EUPHORBIA millii Crown of Thorns is a succulent, shrubby Asian spurge with showy red and chartreuse bracts. This is a terrific performer in dry, warm places, where it produces many bloom-tipped arms over a very long season. It takes wind, full sun and lean soils in stride, and performs well in sunny seaside gardens. It can overpower less architectural companions, but looks wonderful with coppery carexes, swirls of ponytail grass (Stipa tenuissima), and tall sedums such as ‘Autumn Joy’.
GRAPTOPHYLLUM Caricature Plant is an evergreen shrub Down Under, where it may reach six feet. Northwestern summers rarely coax such great growth from this handsome foliage plant, but its glossy, hand-sized green and yellow leaves look great anyway. In warm years, look for plump purple and red flowers (hummingbirds love them).
HAMELIA Mexican fire bush offers brilliantly flame colored flowers set off by bronzed and ruddy foliage. It blooms well when young and may reach 3′ by midsummer, particularly in pots. Well drained soil is a must, and it prefers to dry out a bit between waterings. Try it with maroon ‘Jack Spratt’ New Zealand flax, sky blue salvias & trails of ‘Purple Bells’ Rhodochiton.
HIBISCUS Rose mallow makes a boldly shrubby shape in the garden, where it may reach 5′ in a summer. The dusky red leaves set off its glowing mahogany flowers to perfection, and the plant makes a striking accent against ‘Lime Mound’ or ‘Goldflame’ spiraeas. Rose mallow gets leggy in shade, but takes full sun with aplomb if given rich and well-drained soil.
IPOMOEA Sweet potatoes have come a long way from the kindergarten window sill. These stunning foliage plants fill baskets or weave wondrous carpets of long-fingered foliage in glowing chartreuse, sage with cream and rose, or near black. Full sun, tilthy soil, and excellent drainage make them gloriously happy, in the ground or a pot. Mix these stunners with upright fuchsias, let them drip over a low wall, or mingle them memorably with small New Zealand flax.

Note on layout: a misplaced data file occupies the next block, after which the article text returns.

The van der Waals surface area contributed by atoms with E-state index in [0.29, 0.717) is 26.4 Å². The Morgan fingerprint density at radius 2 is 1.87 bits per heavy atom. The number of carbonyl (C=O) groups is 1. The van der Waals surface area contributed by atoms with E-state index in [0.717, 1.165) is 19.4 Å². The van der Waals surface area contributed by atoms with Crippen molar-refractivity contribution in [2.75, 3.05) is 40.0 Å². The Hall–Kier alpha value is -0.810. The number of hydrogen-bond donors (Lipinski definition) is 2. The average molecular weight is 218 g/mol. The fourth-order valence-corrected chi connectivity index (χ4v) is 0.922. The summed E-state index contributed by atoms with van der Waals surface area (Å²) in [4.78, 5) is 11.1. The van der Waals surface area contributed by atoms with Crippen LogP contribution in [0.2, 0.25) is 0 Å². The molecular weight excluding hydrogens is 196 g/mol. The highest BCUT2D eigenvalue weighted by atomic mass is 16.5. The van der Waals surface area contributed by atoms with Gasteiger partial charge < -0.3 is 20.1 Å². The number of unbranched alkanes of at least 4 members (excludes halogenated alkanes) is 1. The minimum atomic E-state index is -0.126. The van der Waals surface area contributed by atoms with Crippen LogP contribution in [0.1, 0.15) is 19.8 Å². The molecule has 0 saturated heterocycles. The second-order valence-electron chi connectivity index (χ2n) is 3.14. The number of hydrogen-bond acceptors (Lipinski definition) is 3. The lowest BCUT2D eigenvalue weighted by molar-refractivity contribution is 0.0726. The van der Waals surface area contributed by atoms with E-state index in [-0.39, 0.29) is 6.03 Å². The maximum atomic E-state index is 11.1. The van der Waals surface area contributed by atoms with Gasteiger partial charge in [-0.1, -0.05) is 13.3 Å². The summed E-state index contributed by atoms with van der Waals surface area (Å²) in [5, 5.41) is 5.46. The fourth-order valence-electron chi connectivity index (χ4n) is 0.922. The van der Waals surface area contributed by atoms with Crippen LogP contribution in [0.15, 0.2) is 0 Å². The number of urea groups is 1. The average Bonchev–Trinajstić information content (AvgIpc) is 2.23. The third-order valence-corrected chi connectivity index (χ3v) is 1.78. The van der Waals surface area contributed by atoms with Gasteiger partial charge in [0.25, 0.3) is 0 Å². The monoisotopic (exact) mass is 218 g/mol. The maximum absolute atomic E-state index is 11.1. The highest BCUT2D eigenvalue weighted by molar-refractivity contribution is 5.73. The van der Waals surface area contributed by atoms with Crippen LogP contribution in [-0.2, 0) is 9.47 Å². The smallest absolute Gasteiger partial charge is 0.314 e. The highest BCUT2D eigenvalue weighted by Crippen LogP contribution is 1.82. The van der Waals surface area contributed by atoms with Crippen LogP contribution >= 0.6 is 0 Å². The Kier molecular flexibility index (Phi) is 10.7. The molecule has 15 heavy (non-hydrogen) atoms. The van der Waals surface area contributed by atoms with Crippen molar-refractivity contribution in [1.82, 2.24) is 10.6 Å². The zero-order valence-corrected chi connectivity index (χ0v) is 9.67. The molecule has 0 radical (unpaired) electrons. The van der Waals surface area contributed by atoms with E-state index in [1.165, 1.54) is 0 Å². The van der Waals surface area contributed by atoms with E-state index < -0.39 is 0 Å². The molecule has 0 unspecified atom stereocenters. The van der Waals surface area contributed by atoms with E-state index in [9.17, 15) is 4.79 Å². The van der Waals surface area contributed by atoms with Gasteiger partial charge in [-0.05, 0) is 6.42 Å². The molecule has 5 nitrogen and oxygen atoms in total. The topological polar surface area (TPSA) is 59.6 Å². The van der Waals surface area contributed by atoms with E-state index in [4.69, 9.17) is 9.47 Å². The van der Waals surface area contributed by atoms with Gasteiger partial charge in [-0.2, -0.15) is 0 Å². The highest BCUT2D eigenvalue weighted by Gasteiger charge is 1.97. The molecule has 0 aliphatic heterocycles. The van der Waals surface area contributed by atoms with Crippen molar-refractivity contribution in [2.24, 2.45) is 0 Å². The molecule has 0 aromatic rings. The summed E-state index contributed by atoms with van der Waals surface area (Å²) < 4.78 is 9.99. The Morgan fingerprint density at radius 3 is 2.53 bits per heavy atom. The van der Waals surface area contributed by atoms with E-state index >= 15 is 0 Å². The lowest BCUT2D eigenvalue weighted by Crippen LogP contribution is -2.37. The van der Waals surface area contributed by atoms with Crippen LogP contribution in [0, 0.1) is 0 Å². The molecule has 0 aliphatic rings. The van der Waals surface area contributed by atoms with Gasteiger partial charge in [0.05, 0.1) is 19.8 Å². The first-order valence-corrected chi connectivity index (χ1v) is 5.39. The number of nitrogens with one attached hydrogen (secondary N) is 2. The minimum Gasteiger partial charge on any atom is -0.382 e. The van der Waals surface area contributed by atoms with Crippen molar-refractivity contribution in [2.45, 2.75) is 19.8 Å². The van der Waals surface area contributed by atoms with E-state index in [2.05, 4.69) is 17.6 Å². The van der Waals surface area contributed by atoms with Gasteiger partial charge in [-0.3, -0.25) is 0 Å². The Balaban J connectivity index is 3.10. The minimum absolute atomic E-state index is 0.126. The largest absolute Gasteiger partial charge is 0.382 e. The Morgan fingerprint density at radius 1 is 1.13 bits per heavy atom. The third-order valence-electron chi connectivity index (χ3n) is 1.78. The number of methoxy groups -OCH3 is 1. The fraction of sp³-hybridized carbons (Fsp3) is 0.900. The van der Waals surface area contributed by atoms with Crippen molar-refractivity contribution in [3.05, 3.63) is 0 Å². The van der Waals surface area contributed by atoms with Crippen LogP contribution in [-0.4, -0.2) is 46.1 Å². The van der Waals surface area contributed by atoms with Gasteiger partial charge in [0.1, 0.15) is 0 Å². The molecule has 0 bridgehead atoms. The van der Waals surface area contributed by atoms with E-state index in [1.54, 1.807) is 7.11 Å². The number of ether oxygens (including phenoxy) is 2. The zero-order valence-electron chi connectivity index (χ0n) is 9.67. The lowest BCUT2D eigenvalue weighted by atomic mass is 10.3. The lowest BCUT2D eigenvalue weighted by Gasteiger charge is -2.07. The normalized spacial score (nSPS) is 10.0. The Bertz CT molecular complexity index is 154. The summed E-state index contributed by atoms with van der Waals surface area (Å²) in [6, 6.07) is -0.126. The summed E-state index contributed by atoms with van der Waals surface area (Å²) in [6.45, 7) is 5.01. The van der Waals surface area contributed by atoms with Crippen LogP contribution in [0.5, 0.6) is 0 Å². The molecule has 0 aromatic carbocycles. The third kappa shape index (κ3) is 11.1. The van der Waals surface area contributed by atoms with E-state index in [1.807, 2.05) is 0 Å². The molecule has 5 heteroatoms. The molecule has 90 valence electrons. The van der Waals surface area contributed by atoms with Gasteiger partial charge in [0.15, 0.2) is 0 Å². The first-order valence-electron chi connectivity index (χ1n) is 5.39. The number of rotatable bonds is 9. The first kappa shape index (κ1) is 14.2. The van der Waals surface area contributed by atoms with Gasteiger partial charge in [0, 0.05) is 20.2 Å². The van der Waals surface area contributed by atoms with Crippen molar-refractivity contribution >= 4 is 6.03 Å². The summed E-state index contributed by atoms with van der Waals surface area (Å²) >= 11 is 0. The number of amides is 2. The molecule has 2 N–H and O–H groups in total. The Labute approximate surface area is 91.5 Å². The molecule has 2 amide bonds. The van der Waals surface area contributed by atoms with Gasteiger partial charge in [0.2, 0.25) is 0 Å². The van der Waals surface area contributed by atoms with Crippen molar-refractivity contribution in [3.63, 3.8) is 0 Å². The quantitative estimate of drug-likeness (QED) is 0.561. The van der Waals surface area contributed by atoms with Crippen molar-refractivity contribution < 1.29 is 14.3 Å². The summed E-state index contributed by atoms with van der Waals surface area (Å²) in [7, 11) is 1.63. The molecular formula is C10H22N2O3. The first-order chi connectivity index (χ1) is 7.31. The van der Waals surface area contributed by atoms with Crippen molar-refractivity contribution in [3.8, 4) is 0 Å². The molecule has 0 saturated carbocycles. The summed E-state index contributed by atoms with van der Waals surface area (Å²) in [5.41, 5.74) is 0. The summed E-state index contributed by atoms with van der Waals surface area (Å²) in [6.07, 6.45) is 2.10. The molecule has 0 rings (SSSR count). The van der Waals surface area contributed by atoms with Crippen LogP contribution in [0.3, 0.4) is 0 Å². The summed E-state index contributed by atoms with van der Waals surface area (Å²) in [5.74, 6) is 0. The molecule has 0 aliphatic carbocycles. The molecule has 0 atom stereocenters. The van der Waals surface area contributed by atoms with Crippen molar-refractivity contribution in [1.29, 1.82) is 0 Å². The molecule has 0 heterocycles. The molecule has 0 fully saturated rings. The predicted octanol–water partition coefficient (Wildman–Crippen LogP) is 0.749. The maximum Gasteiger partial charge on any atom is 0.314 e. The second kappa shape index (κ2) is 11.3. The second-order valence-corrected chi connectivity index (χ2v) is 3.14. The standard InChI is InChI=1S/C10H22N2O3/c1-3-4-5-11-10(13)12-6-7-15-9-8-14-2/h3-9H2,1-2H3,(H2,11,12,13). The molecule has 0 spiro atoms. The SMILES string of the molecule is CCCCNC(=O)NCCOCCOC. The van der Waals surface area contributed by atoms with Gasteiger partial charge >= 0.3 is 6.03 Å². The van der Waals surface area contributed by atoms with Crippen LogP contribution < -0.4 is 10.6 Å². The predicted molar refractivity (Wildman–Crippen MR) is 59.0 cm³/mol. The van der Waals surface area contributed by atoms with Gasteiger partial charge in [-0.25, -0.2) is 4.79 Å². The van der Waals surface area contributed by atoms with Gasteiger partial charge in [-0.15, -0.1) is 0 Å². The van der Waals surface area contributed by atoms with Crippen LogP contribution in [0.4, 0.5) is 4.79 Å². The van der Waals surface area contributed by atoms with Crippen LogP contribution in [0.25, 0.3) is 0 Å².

IRESINE Bloodleaf is prized for its fancy foliage, which may be pleasingly puckered or painted in dashing streaks and stripes of red and purple, gold and cream. Most forms achieve a foot or two of height, making them splendid candidates for mixing into marvelous container combinations with ruffled coleus, shimmering copper carexes or black mondo grass, and gilded streamers of golden creeping jenny or buttery yellow immortelle.
JASMINUM Most powerfully scented of all the jasmines, Arabian jasmine has lacy, glossy foliage and waxen, creamy flowers that smell like pure romance. The blossoms turn rosy purple as they mature, giving them a pretty two-tone effect. Use Arabian jasmine for a quick summery screen for a trellis or wrap it through climbing roses and clematis trained over a bower seat. It isn’t as hardy as some jasmines, but even a single summer’s bloom is an unforgettable treat. Dry the flowers for pot pourri or add them to green or black tea blends. You can also mix them with lemon balm and spearmint for a delicate, refreshing herbal tea.
KALANCHOE behariensis Velvet elephant ear has the vast, felted foliage the name suggests, while K. thyrsiflora is an exotic looking South African succulent that looks as if brushed with silver frost. The soft green, red_edged foliage is crisp edged and neat, forming lapping wedges that suggest shelf fungi set sideways in the soil. The odd shape combines well with firmly shaped tufting grasses, low sedums, and dwarf iris. The cool yellow bell flowers are most fragrant on still, warm days, when the scent can carry surprisingly across the garden. Give both types plenty of warmth, good drainage, and lean soil, and avoid excess water in summer. Easy to overwinter indoors or in a moderately warm greenhouse.
LEONOTIS Lion’s tail is a semi-evergreen South African that is a fitful perennial but an utterly reliable annual. Its slim stalks carry stacked bobbles of tawny red flowers above slender foliage. These attract hummingbirds in season and remain structural and attractive well into winter. It does best in full sun and dry, lean soils, and does not tolerate crowding in jampacked borders.